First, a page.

Become a Patreon!


Excerpted From: John Valery White, Civil Rights Law Equity: An Introduction to a Theory of What Civil Rights Has Become, 78 Washington and Lee Law Review 1889 ( 2022) (517 Footnotes) (Full Document)

JohnValeryWhiteCivil rights “law” has become civil rights “equity.” Specifically, civil rights jurisprudence has taken on the attributes of traditional equity, and civil rights litigation has come to fill the role traditional equity once occupied. Civil rights equity contrasts sharply with current usage of the term “equity” as a synonym for equality, or even justice. Civil rights equity represents not the achievement of an equanimous status in law or society, so much as it is the reduction of the role of civil rights litigation to the supplemental role of traditional equity, characterized by and limited to addressing outrages for deserving individuals.

In the days after George Floyd's death, protests erupted across the country. These protests sought to change police use-of-force practices that have led to the killing of Black people, often in response to suspicion of minor crimes, as was the case with Mr. Floyd. These protests reanimated the #Blacklivesmatter movement of 2015, which accompanied campus protests for racial justice and the #MeToo movement. Collectively, these might be viewed as a New Civil Rights Movement--the power of which was reflected in the widespread, multiethnic nature of the antiracist protests of the summer of 2020, as well as the central place those protests occupied in the political imagination at that time.

As civil rights movements, the summer 2020 protests, like those in 2015, have a strange (even strained) relationship with civil rights law; civil rights litigation is ever-present but decidedly peripheral to this New Civil Rights Movement and its pronounced goals. Since 2015, the families of prominent victims of police violence have been represented by attorneys pursuing compensation for civil rights violations. Indeed, in many of the cases they have been represented by the same lawyer, Ben Crump, who secured settlements in several of the prominent cases. Similarly, many of the women accusing Harvey Weinstein of sexual assault and rape are suing him and the companies he led. But in neither instance is civil rights law central; the litigation is seen as attaining needed compensation for the victims, but few view the lawsuits as effective deterrents. Mr. Crump voiced this concern following the announcement of a settlement in the killing of Mr. Floyd. He is reported to harbor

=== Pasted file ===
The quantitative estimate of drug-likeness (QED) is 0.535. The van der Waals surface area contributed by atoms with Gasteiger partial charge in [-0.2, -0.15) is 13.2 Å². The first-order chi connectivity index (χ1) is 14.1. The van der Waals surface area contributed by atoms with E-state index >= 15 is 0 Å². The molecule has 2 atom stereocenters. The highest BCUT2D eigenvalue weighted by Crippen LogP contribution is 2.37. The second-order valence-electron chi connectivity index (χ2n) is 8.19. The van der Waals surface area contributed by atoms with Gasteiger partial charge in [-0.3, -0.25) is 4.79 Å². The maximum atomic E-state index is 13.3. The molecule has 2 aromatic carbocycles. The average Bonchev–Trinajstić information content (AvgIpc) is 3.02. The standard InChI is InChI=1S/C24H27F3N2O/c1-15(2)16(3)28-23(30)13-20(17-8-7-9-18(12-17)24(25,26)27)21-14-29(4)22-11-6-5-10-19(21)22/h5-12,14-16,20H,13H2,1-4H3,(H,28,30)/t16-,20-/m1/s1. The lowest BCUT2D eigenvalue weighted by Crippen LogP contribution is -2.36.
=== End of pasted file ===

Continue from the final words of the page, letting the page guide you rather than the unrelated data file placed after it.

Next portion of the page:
mixed feelings about whether civil settlements actually serve to deter police violence, noting that while they may motivate city governments to make changes, they have not necessarily been proved to do so .... Crump said that to him, progress would mean justice--which is not the same as accountability. “The only thing George Floyd could get is accountability, Breonna can only get accountability, you know, Ahmaud Arbery can only get accountability,” he said. “Because the reality is, justice would be them still here with us living.”

Indeed, some commentators have come to question the propriety of taxpayers paying judgments for police practices the taxpayers might not support. In any case, change is expected to come from political and administrative avenues in response to protests. If any judicial process is crucial for many activists, it is the criminal prosecution of the perpetrators, whether the perpetrators are police utilizing excessive force or workplace rapists, that activists consistently and persistently call for. It does not seem too much to say that activists do not believe civil rights litigation is a useful tool for social change. Notably, when the summer 2020 protests triggered talk of legislation aimed at modifying qualified immunity, and thereby facilitating civil rights suits against abusive officers, activists were unmoved, dismissing such calls in favor of proposals to “defund the police.” Law seemed beside the point, an inappropriate distraction from efforts for true reform.

Ambivalence to civil rights law derives in part from an increasingly conservative federal judiciary that has been inhospitable to civil rights claims. This ambivalence is also consistent with a view of social change that emphasizes political processes, organization, and activism. But the litigation tools of the Civil Rights Movement seem available, and conservative activists are energized about using the courts to counteract policy with which they disagree (and which they feel certain violates the Constitution). Civil rights litigation lives and yet it seems that the statutes and constitutional rights that were hard-won in the original Civil Rights Movement have been made superfluous to the challenges of today. Litigation has become an inefficient and ineffective tool for change that, though ephemeral, always requires maximum social and political capital, mobilized and deployed in the streets. Social justice, it seems, is not to be had through law, and victories are not effectively memorialized there.